by Rachel Zabarkes Friedman
I can’t say starting a journal is easy, or even always fun, but it is undoubtedly one of the most rewarding things I did as an undergraduate at Harvard. I started Harvard Israel Review because I felt the “blame Israel first” crowd had a monopoly on campus opinion, dominating Middle East-related classes, student publications, and campus forums. That monopoly meant that anyone inclined to question the standard Zionists-as-imperialists (or worse, racists) narrative had to either fight heroically or sit in silence. I wanted to provide a serious alternative to mainstream campus ideology, with an emphasis on history and the qualitative difference between democratic Israel and her neighbors. I thought that by doing so I could give other students a chance to hone their arguments and garner ammunition for the battles they’d face. I also wanted to create a forum in which the larger issues pertaining to Israel’s future as a Jewish and democratic state could be explored.
The year 2001 was a fitting one for HIR‘s birth. I’d just come back from a summer in Israel to find the United States thrust, with the attacks of Sept. 11, into the same war against terrorism that Israelis had been fighting for years. Americans had gotten more than a taste of the unpardonable brutality Israel regularly faced—the fanatical hatred, the disregard for innocent life. Though not an explicit part of my founding mission, the fact that relatively few on campus saw things this way (many chose to reproach America instead) was yet another reason to publish a journal that would provide an alternative point of view.
During the fall of 2001, and with these thoughts in mind, I began pouring a great deal of time and energy into finding co-editors, soliciting articles, editing those articles, learning to use the publishing software PageMaker, and laying out the magazine—sometimes into the very early morning hours—until it was just right. Our faculty advisor Ruth Wisse was critical in all of this, providing unflagging moral support and helping us raise funds from our first and most generous donor, Keren Keshet. Board members David Hazony, Herbert London, and Daniel Pipes also contributed valuable advice. It took at least eight months to turn the idea of a student journal on Israeli history, politics, and culture into a reality; most of that time was spent creating a community of like-minded people and working closely with authors to make sure their pieces advanced strong arguments with solid documentation. HIR‘s first issue appeared in the spring of 2002.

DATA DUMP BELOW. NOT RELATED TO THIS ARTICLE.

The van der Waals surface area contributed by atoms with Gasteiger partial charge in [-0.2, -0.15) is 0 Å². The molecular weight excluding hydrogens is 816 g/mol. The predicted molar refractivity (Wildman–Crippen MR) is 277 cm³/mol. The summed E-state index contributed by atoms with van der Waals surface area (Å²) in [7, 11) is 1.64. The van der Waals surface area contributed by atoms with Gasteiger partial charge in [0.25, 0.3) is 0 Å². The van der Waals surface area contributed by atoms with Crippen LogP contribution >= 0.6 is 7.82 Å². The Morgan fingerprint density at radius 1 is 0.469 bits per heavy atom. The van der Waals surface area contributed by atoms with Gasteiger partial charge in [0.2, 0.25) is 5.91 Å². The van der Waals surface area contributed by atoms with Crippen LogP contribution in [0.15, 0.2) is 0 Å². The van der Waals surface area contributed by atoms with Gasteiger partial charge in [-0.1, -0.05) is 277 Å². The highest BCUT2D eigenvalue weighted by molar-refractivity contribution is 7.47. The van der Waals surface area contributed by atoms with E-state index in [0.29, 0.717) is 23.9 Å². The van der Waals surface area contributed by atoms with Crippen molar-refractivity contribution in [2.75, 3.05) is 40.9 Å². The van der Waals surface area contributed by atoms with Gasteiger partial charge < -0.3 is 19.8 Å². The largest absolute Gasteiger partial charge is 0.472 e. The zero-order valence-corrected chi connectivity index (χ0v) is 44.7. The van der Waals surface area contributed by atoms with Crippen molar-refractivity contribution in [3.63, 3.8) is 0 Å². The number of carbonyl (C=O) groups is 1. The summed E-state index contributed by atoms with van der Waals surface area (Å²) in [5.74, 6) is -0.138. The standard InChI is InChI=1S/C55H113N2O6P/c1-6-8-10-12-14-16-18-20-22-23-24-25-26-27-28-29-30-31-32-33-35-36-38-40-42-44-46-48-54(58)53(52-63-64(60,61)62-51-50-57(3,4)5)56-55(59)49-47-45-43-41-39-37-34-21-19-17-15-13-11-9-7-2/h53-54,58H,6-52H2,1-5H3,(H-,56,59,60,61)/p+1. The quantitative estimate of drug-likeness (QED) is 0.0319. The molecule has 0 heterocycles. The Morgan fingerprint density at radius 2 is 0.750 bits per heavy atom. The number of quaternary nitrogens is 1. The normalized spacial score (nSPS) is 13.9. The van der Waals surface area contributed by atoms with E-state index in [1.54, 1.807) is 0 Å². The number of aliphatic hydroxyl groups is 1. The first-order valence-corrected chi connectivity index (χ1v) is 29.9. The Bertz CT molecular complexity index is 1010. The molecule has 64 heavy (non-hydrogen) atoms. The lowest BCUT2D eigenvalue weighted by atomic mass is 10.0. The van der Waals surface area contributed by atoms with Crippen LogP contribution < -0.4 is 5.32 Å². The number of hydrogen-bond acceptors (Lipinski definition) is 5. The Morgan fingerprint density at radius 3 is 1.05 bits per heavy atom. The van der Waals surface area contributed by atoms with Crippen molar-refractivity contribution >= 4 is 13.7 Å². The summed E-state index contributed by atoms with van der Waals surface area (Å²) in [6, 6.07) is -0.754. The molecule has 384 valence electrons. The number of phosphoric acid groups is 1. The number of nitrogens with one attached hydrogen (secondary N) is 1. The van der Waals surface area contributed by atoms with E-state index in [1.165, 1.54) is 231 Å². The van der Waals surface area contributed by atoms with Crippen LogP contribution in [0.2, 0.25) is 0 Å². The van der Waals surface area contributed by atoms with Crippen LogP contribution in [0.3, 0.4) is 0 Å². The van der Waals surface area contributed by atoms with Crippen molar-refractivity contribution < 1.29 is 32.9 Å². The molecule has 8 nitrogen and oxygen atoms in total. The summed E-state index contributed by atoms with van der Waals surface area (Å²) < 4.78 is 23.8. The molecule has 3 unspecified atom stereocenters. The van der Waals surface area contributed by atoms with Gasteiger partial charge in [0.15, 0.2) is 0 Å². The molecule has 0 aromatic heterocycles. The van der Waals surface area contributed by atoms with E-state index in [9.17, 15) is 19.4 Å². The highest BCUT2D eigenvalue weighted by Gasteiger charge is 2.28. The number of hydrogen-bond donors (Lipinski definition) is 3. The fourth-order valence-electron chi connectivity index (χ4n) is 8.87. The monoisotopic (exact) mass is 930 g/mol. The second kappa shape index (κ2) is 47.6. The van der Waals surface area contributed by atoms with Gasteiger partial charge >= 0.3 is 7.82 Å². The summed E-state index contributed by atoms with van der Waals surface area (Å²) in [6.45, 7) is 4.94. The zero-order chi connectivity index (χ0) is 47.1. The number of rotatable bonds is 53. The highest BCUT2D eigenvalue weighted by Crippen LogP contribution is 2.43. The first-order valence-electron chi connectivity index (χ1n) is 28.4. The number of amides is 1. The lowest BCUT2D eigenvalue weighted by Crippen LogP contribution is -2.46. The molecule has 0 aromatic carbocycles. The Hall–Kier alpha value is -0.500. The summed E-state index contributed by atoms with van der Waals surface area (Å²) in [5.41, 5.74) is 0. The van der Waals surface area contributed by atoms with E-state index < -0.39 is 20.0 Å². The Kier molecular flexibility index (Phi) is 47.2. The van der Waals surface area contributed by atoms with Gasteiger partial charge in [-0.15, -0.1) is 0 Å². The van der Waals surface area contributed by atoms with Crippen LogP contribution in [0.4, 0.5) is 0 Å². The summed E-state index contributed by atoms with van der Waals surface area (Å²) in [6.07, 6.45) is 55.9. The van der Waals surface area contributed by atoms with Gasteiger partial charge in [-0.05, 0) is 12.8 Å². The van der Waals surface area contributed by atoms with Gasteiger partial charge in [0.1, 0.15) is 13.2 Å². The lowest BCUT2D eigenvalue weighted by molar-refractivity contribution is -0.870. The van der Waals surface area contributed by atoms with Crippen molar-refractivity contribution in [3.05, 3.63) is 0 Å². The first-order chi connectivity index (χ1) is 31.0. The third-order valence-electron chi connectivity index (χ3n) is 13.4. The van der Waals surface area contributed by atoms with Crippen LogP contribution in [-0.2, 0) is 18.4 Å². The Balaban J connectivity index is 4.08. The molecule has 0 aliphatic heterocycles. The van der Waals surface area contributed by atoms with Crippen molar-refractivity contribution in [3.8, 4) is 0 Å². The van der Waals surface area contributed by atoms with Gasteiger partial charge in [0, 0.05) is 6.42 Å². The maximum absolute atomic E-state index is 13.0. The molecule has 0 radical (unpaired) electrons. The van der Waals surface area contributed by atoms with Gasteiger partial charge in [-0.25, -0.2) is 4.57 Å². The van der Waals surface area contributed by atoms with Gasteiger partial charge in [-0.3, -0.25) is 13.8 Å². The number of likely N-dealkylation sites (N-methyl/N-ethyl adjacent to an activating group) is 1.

Perhaps the biggest obstacle we faced—one I believe any similar publication will face—is how time-consuming publishing a journal can be. Students are busy; few are willing to devote the time and energy it takes to make such a publication excellent. The key here, I think, is creating a community of students who share the same fundamental principles and are constantly reminded of what those principles are. Of course, there are pragmatic reasons to get involved: Working on a student journal gives skills that can be translated into a career in journalism, editing, or publishing, and provides an opportunity to connect with writers and scholars with similar interests both inside the university and out. But my feeling is that few will work until 3 A.M. writing an article or proofreading copy for the fifth time because they may find a good job as a result. They need a higher motivation—a sense of noble purpose—and that has to be forged by a strong leader. Only my co-editors and successors can determine whether I did this successfully; as the biggest challenge I personally faced, I suspect they’ll say I could have done better.
As for those pragmatic reasons, there is no question that founding HIR helped my transition out of college and into the magazine world, where I began as an assistant editor at Commentary and am now an associate editor at National Review. Working on the journal gave me hands-on experience I couldn’t have gotten anywhere else, and an excuse to get to know people I admired and wanted to learn from. My advice to aspiring editors, prolific writers, and frustrated Zionists everywhere is, go for it. Chances are you’ll be doing your fellow students a great service, and many will thank you later. If you feel strongly about the issues, you won’t regret having poured yourself into the project, regardless of what comes of it. And of course, you never know what doors it may open for you.
Rachel Zabarkes Friedman graduated from Harvard College in 2003 and is now an associate editor at National Review.
Dateline: Middle East
by David Herz
The journal Dateline: Middle East was founded in 1989 in the aftermath of the first Intifada. Local Montreal university students, in conjunction with the Canadian Institute for Jewish Research (CIJR), a Montreal-based academic think tank, published Dateline in an attempt to bring in a more balanced voice to the Middle East debate raging on campus. Since then, Dateline: Middle East has persevered, putting out on average two issues per year.
While Dateline has remained based in Montreal, in the past two years it has widened its distribution to more than 10 universities across Canada and elsewhere, including as far away as the University of British Columbia and the University of Michigan.